Leaving it  to Chance

Leaving it to Chance

77 views
0

Lasantha Amarasinghe took every hurdle as an opportunity

Large, spacious, yet also compact, The Chance Sports, located at the YMBA Colombo, is less an outlet than a gallery. Whatever the sport, whoever the player, it promises to deliver the right stuff, a promise it has kept for well over two decades. Given the immense contribution it has made to the sports gear industry (an industry, one must add, that has, historically, never thrived in the country), OSL Magazine decided to track down its founder, get his story, and identify just what the philosophy driving him and his business was and is. For it is true that businesses can collapse and with them business empires, but the story of their founding, and undoing, tends to outlast their survival and end. Lasantha Amarasinghe, cricketer, coach, now entrepreneur and in many ways philanthropist, the founder of The Chance Sports, would no doubt agree. “The problem,” he tells us right at the start, “is that we prefer to take than to give.”

Coaching

Lasantha’s story begins in the late 80s. Having played for Isipathana College and done his O Levels, he felt he had to pursue his passion for cricket. While waiting for his results, he got enrolled at the Colombo Cricket Club, where he played under Roger Wijesuriya, Charith Senanayake, Ashley Silva, Roy Dias, Asanka Seneviratne, Roshan Mahanama, and Jerome Jayaratne. He played the whole range of Divisions 3, 2 and 1, when Roshan Mahanama observed the skill with which he played and took him under his wing.

“The CCC was pretty much an elitist outfit back then. You had these players from Royal, S. Thomas’, St Peter’s, and St Joseph’s dominating the picture. Sure, we had players from Ananda, Nalanda, and the Central Colleges as well, but they came later. Conversations were mostly in English, and players were ranked according to the school they came from. In that sense I was an outsider. A person like me could be subordinated to a low position. Fortunately, given that I played rather well, they let me stay up.”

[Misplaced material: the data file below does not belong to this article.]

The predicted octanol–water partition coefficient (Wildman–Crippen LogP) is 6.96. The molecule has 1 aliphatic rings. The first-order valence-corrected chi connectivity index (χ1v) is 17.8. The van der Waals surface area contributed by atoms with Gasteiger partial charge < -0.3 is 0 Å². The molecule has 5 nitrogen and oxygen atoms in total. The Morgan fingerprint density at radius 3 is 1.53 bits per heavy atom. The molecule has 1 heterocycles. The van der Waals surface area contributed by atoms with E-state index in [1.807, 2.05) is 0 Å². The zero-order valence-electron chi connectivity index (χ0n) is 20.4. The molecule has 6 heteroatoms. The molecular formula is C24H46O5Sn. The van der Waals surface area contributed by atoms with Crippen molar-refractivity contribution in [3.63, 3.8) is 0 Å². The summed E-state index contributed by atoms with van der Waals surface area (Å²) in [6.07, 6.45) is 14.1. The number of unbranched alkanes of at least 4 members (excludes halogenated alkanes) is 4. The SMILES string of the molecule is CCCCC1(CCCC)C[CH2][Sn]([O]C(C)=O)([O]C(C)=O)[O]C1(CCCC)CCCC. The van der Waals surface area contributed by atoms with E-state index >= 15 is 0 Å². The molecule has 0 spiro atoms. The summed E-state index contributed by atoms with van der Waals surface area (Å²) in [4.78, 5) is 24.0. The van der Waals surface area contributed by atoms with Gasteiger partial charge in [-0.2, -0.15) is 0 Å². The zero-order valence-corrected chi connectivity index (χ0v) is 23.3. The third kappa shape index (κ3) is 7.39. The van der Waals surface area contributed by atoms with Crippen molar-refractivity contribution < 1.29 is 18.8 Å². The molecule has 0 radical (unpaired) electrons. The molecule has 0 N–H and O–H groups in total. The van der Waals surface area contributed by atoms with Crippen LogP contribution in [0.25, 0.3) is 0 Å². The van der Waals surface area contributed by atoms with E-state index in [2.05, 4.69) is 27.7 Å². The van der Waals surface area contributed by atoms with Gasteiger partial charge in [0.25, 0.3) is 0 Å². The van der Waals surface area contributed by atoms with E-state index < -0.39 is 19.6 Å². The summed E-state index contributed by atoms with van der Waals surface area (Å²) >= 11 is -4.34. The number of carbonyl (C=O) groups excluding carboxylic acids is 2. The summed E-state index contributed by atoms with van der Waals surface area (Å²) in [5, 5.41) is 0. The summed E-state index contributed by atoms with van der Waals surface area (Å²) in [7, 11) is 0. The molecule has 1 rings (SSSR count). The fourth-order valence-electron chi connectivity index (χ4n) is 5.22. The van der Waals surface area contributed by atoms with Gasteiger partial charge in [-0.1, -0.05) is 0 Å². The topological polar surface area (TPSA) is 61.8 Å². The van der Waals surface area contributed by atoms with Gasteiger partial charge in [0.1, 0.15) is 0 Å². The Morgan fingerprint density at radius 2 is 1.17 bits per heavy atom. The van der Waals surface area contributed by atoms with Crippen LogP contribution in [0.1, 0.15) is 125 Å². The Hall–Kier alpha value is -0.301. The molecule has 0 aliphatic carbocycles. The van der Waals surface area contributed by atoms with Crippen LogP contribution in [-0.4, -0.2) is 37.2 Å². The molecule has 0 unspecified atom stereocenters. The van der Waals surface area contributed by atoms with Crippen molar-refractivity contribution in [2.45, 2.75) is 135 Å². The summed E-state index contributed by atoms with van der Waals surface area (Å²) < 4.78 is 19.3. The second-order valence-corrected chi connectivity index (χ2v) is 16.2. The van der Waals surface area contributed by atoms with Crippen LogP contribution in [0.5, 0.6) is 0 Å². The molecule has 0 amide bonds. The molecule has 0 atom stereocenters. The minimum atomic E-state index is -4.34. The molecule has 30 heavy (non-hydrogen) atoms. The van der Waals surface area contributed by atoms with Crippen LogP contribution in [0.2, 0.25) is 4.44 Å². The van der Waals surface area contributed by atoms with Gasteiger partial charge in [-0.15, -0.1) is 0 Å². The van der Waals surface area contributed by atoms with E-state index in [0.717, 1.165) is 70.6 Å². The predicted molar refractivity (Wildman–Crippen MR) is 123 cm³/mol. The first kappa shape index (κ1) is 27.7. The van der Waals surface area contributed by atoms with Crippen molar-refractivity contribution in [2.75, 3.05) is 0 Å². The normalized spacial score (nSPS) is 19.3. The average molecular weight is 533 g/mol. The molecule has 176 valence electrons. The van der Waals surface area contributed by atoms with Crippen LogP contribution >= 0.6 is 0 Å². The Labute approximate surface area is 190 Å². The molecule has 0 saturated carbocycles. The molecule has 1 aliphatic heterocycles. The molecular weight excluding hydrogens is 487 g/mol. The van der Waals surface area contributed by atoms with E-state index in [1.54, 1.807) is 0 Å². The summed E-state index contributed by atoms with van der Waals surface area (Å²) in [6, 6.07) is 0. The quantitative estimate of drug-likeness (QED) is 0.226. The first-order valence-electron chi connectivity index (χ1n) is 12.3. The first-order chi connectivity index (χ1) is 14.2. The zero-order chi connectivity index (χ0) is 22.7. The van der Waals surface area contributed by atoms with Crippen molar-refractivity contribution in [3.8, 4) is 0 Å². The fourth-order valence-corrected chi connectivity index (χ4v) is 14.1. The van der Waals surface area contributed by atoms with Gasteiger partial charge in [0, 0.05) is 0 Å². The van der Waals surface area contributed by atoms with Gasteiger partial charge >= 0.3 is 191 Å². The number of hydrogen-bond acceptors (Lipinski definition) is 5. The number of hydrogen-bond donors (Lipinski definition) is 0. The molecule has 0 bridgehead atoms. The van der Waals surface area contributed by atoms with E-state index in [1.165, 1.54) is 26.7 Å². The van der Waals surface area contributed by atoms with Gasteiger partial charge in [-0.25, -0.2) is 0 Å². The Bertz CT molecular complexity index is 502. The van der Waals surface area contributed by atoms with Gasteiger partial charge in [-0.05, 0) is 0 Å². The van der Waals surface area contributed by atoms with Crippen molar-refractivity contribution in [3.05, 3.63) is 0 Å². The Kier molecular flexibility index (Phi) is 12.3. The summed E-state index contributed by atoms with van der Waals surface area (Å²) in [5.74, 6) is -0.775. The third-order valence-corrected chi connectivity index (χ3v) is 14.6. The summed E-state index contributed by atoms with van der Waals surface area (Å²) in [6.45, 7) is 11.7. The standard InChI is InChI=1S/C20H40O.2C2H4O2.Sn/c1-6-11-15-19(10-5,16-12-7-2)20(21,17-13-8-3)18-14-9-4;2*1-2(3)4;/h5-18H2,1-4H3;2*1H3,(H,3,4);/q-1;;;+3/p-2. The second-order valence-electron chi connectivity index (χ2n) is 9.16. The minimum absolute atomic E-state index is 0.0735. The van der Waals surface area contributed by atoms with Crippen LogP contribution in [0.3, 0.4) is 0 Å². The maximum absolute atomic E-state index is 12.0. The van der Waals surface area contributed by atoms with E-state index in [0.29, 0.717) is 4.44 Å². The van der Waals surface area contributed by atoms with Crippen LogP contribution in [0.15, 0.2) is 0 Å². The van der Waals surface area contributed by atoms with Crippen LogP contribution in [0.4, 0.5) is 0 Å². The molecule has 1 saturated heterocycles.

At that time, Roy Dias invited him to join his personal coaching class. He did the coaching examination in 1989, and gained the opportunity to coach under, and with Roy Dias, Rumesh Ratnayake, Amal Silva, Devaka Mahanama, Roshan Mahanama and Lionel Mendis. Later he began to coach on his own, individually, for companies, schools and clubs, a career of 30 years.

Soon enough, Lasantha got to fulfil every up-and-coming player’s dream: a tour to India in 1994. Without beating around the bush he says that the experience was “eye-opening”, and not because of the picturesque landscapes and cultural sites. “There were shops selling top class sports gear in the cities. I hadn’t realised how important it was for a cricketing nation like ours to have a thriving sports gear industry. Unless you had money or big connections, it was impossible for an aspiring player like me to buy the right stuff. That was when I decided that, come what may, I’d step in and fill the need myself back home.” Not that he gave up his idea of becoming a coach, but as they say, greener pastures beckoned him on: “I figured out that I’d be contributing a lot more.” After all, there were players and coaches already, enough and more of them.

Risky investment